The European Union's top diplomat held a two-hour meeting with ousted Egyptian President Mohammed Morsi, in his first meeting with an outsider since he was ousted by the military.
EU's Catherine Ashton meets ousted Egypt president Morsi
CAIRO // The European Union's top diplomat held a two-hour meeting with ousted Egyptian President Mohammed Morsi, the EU said today, in the Islamist leader's first meeting with an outsider since the military deposed him nearly a month ago.
Catherine Ashton, the EU foreign policy chief, met with Mr Morsi last night, according to a statement posted on Twitter by Ms Ashton's spokeswoman, Maja Kocijancic. She did not say where the meeting took place, and provided no details on the discussions.
Since the July 3 coup, which followed days of mass protests by millions of Egyptians calling for Mr Morsi's ouster, the former president had been held incommunicado by the military in an undisclosed location. A group of Egyptian rights activists were taken by the military to Mr Morsi's place of detention this week but he refused to see them.
Prosecutors on Friday said Morsi was facing accusations of conspiring with the militant Palestinian Hamas group to escape from prison during the 2011 uprising that toppled autocrat Hosni Mubarak.
Ashton is in Egypt on her second visit this month to search for a way out of Egypt's increasingly bloody and complex crisis, looking for compromises in talks with the military-backed government and allies of the ousted president.
Ahead of her visit, Ashton deplored the violence over the weekend that killed 83 protesters and appealed for a political process that includes all groups, including Morsi's Muslim Brotherhood.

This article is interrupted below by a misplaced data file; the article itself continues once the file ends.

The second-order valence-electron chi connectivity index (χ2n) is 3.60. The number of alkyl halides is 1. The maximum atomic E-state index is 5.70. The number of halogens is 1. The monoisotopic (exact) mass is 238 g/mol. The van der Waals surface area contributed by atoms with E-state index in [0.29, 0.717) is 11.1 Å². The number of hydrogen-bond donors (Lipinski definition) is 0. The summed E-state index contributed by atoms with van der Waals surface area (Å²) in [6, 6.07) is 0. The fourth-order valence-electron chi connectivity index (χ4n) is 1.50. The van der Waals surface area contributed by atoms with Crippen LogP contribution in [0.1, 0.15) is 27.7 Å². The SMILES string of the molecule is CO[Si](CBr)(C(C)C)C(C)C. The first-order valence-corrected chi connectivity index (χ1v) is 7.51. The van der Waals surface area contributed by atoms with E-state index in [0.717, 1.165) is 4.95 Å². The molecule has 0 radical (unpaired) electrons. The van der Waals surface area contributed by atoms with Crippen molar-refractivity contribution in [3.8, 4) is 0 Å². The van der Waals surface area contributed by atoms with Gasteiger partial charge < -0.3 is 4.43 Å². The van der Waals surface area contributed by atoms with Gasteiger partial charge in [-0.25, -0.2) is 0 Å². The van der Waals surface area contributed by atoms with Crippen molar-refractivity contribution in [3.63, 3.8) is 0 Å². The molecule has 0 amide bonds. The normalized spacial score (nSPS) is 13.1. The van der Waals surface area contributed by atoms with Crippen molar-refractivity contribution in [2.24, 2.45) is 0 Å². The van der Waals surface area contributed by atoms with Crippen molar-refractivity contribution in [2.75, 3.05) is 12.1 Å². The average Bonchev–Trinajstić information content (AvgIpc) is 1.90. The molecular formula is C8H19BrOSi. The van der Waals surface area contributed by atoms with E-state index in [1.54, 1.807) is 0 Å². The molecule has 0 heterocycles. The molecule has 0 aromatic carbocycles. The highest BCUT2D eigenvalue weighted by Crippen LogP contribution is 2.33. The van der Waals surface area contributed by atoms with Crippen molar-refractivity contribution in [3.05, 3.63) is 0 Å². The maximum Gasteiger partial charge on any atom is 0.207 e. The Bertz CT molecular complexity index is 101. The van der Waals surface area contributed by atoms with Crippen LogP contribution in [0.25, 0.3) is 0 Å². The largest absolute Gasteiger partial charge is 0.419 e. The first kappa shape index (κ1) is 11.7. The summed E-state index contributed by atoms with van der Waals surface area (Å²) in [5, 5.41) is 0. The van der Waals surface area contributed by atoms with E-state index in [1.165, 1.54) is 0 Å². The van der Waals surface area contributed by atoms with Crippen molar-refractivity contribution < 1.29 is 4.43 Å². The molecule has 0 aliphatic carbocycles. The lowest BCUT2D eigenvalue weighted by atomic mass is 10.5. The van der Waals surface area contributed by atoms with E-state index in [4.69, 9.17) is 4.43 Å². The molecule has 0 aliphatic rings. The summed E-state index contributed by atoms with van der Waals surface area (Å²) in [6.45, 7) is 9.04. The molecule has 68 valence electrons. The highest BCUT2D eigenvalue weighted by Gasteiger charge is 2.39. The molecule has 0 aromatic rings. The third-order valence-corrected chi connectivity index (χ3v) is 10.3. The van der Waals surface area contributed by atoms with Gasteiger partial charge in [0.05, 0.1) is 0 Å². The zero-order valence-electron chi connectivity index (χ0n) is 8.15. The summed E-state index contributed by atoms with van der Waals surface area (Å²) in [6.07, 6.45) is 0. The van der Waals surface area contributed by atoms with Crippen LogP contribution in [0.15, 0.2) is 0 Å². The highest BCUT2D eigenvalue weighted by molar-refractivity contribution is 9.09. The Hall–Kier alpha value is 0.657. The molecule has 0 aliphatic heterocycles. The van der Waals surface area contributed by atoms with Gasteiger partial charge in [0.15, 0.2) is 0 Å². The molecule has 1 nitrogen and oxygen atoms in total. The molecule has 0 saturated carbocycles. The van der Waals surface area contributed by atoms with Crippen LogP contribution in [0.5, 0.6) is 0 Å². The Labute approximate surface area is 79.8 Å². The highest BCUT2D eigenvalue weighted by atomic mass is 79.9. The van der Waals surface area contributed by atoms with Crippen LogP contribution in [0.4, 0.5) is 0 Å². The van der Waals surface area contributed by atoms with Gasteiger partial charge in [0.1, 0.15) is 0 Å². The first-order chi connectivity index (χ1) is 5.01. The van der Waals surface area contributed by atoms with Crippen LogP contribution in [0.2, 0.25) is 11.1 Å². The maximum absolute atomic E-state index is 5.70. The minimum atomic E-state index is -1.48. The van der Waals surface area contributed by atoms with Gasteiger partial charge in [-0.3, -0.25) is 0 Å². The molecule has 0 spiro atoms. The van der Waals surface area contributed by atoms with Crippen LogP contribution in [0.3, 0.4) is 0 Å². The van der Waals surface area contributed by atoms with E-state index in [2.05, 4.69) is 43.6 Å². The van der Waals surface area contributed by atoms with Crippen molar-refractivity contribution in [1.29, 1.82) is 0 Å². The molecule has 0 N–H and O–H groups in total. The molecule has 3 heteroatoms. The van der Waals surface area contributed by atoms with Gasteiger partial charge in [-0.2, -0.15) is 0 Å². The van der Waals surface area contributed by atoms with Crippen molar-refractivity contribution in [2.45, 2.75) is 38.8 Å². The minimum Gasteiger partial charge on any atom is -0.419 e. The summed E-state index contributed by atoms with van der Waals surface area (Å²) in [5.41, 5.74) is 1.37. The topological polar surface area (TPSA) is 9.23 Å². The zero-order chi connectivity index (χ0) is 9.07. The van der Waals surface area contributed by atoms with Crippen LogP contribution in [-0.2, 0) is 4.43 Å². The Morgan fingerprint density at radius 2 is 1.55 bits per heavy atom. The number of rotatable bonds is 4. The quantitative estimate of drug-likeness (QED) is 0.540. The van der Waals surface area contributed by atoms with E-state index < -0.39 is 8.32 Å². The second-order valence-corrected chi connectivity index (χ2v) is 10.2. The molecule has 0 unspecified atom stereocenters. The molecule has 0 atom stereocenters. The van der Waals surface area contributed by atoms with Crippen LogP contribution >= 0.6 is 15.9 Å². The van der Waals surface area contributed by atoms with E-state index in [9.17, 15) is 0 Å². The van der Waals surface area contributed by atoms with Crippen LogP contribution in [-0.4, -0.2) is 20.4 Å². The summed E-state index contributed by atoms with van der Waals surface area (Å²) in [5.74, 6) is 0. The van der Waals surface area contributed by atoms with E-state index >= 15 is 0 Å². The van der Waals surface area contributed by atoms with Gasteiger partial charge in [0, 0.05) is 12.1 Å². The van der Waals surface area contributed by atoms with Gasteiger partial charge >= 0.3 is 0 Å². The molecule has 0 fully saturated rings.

But there were no signs that either side of the conflict was willing to heed her calls. The Brotherhood rejected appeals to work with the new leaders and called for fresh demonstrations today. The government made no conciliatory gestures.
Ms Ashton's visit and telephone calls by US Secretary of State John Kerry to her and to Egyptian leaders underscored the sense of urgency in the international community, whose leaders are pushing for an inclusive political process that puts an end to violence.
"I think we've been very clear that we believe an inclusive process means the participation of all parties. And certainly the detainment of many members of the Muslim Brotherhood, including Mr. Morsi, makes it difficult to move forward with that," US State Department spokeswoman Jen Psaki said in Washington on Monday.
The Brotherhood and its allies insist that Morsi must be reinstated, but the military-backed government is pushing ahead with a transition plan that provides for parliamentary and presidential elections early next year.
After their talks with Ashton, a delegation of Islamist politicians representing the pro-Morsi camp said the military-backed government must take the first step toward any reconciliation by releasing jailed Brotherhood leaders, ending the crackdown on their protests and stopping media campaigns against Islamists.
"Creating the atmosphere requires those in authority now to send messages of reassurance," Mohammed Mahsoub, of the Islamist Wasat Party, told reporters.
Speaking alongside a Brotherhood official and another Islamist politician, Mahsoub appeared to be sticking by the demand to reinstate Morsi by saying any solution must be on a "constitutional basis."
But a spokesman for military-backed interim President Adly Mansour suggested Monday that there would be no deviation from the transition plan. When asked about reconciliation initiatives on the table, Ahmed Al Muslemani said: "The ship has sailed and we have no way but to go forward."